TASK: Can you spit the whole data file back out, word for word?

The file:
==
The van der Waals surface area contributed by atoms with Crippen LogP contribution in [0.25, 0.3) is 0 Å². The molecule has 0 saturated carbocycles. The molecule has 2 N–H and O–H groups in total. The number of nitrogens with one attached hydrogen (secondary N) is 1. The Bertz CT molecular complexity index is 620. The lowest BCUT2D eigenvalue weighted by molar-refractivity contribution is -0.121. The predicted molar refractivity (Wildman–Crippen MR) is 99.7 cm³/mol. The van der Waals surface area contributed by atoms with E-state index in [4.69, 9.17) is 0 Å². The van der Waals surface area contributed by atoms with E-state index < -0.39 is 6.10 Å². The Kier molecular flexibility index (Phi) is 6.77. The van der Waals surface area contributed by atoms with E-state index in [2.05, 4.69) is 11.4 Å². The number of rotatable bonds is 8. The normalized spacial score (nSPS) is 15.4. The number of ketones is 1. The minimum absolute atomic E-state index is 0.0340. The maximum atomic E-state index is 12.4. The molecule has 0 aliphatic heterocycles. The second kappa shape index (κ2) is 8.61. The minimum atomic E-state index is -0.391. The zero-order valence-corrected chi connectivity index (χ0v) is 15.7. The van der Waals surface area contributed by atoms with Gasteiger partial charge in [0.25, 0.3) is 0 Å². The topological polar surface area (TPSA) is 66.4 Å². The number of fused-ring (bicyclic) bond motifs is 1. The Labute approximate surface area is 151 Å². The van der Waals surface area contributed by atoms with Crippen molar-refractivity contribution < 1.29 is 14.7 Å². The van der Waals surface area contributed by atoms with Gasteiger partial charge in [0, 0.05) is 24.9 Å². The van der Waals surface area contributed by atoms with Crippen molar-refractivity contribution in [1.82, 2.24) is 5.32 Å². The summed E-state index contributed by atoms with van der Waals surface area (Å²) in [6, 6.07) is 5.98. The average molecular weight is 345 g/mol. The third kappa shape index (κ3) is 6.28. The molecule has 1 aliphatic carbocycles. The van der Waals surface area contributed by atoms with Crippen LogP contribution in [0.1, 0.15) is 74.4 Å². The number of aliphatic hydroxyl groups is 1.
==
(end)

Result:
The van der Waals surface area contributed by atoms with Crippen LogP contribution in [0.25, 0.3) is 0 Å². The molecule has 0 saturated carbocycles. The molecule has 2 N–H and O–H groups in total. The number of nitrogens with one attached hydrogen (secondary N) is 1. The Bertz CT molecular complexity index is 620. The lowest BCUT2D eigenvalue weighted by molar-refractivity contribution is -0.121. The predicted molar refractivity (Wildman–Crippen MR) is 99.7 cm³/mol. The van der Waals surface area contributed by atoms with E-state index in [4.69, 9.17) is 0 Å². The van der Waals surface area contributed by atoms with E-state index < -0.39 is 6.10 Å². The Kier molecular flexibility index (Phi) is 6.77. The van der Waals surface area contributed by atoms with E-state index in [2.05, 4.69) is 11.4 Å². The number of rotatable bonds is 8. The normalized spacial score (nSPS) is 15.4. The number of ketones is 1. The minimum absolute atomic E-state index is 0.0340. The maximum atomic E-state index is 12.4. The molecule has 0 aliphatic heterocycles. The second kappa shape index (κ2) is 8.61. The minimum atomic E-state index is -0.391. The zero-order valence-corrected chi connectivity index (χ0v) is 15.7. The van der Waals surface area contributed by atoms with Gasteiger partial charge in [0.25, 0.3) is 0 Å². The topological polar surface area (TPSA) is 66.4 Å². The number of fused-ring (bicyclic) bond motifs is 1. The Labute approximate surface area is 151 Å². The van der Waals surface area contributed by atoms with Crippen molar-refractivity contribution < 1.29 is 14.7 Å². The van der Waals surface area contributed by atoms with Gasteiger partial charge in [0, 0.05) is 24.9 Å². The van der Waals surface area contributed by atoms with Crippen molar-refractivity contribution in [1.82, 2.24) is 5.32 Å². The summed E-state index contributed by atoms with van der Waals surface area (Å²) in [6, 6.07) is 5.98. The average molecular weight is 345 g/mol. The third kappa shape index (κ3) is 6.28. The molecule has 1 aliphatic carbocycles. The van der Waals surface area contributed by atoms with Crippen LogP contribution in [0.1, 0.15) is 74.4 Å². The number of aliphatic hydroxyl groups is 1.